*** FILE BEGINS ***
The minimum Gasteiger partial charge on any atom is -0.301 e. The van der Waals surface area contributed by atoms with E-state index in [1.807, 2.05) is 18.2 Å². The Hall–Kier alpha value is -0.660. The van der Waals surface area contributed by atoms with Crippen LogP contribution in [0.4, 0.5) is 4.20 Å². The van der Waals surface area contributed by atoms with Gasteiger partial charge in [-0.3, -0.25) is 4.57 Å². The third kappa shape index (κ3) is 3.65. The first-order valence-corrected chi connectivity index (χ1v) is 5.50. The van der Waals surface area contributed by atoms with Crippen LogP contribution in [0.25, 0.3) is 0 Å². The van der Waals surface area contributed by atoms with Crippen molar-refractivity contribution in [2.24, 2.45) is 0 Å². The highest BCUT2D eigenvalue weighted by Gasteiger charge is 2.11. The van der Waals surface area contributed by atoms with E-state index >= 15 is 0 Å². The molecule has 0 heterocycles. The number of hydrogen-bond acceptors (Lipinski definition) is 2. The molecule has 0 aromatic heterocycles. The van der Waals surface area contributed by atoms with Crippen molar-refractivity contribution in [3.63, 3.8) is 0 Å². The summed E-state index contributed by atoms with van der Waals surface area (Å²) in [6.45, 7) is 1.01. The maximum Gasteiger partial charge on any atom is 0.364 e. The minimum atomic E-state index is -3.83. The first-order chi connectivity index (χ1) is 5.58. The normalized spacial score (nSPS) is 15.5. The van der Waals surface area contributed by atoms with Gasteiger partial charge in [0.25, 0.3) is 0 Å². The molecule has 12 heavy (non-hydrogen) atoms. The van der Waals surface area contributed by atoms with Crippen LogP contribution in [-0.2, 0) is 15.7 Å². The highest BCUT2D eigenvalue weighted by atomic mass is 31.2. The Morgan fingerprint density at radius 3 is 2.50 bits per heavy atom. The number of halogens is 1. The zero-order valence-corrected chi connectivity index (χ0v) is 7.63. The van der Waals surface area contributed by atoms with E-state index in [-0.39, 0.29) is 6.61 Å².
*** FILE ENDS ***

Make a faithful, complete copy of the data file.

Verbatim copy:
The minimum Gasteiger partial charge on any atom is -0.301 e. The van der Waals surface area contributed by atoms with E-state index in [1.807, 2.05) is 18.2 Å². The Hall–Kier alpha value is -0.660. The van der Waals surface area contributed by atoms with Crippen LogP contribution in [0.4, 0.5) is 4.20 Å². The van der Waals surface area contributed by atoms with Gasteiger partial charge in [-0.3, -0.25) is 4.57 Å². The third kappa shape index (κ3) is 3.65. The first-order valence-corrected chi connectivity index (χ1v) is 5.50. The van der Waals surface area contributed by atoms with Crippen LogP contribution in [0.25, 0.3) is 0 Å². The van der Waals surface area contributed by atoms with Crippen molar-refractivity contribution in [2.24, 2.45) is 0 Å². The highest BCUT2D eigenvalue weighted by Gasteiger charge is 2.11. The van der Waals surface area contributed by atoms with E-state index >= 15 is 0 Å². The molecule has 0 heterocycles. The number of hydrogen-bond acceptors (Lipinski definition) is 2. The molecule has 0 aromatic heterocycles. The van der Waals surface area contributed by atoms with Crippen molar-refractivity contribution in [3.63, 3.8) is 0 Å². The summed E-state index contributed by atoms with van der Waals surface area (Å²) in [6.45, 7) is 1.01. The maximum Gasteiger partial charge on any atom is 0.364 e. The minimum atomic E-state index is -3.83. The first-order chi connectivity index (χ1) is 5.58. The normalized spacial score (nSPS) is 15.5. The van der Waals surface area contributed by atoms with Gasteiger partial charge in [0.25, 0.3) is 0 Å². The molecule has 12 heavy (non-hydrogen) atoms. The van der Waals surface area contributed by atoms with Crippen LogP contribution in [-0.2, 0) is 15.7 Å². The highest BCUT2D eigenvalue weighted by atomic mass is 31.2. The Morgan fingerprint density at radius 3 is 2.50 bits per heavy atom. The number of halogens is 1. The zero-order valence-corrected chi connectivity index (χ0v) is 7.63. The van der Waals surface area contributed by atoms with E-state index in [-0.39, 0.29) is 6.61 Å².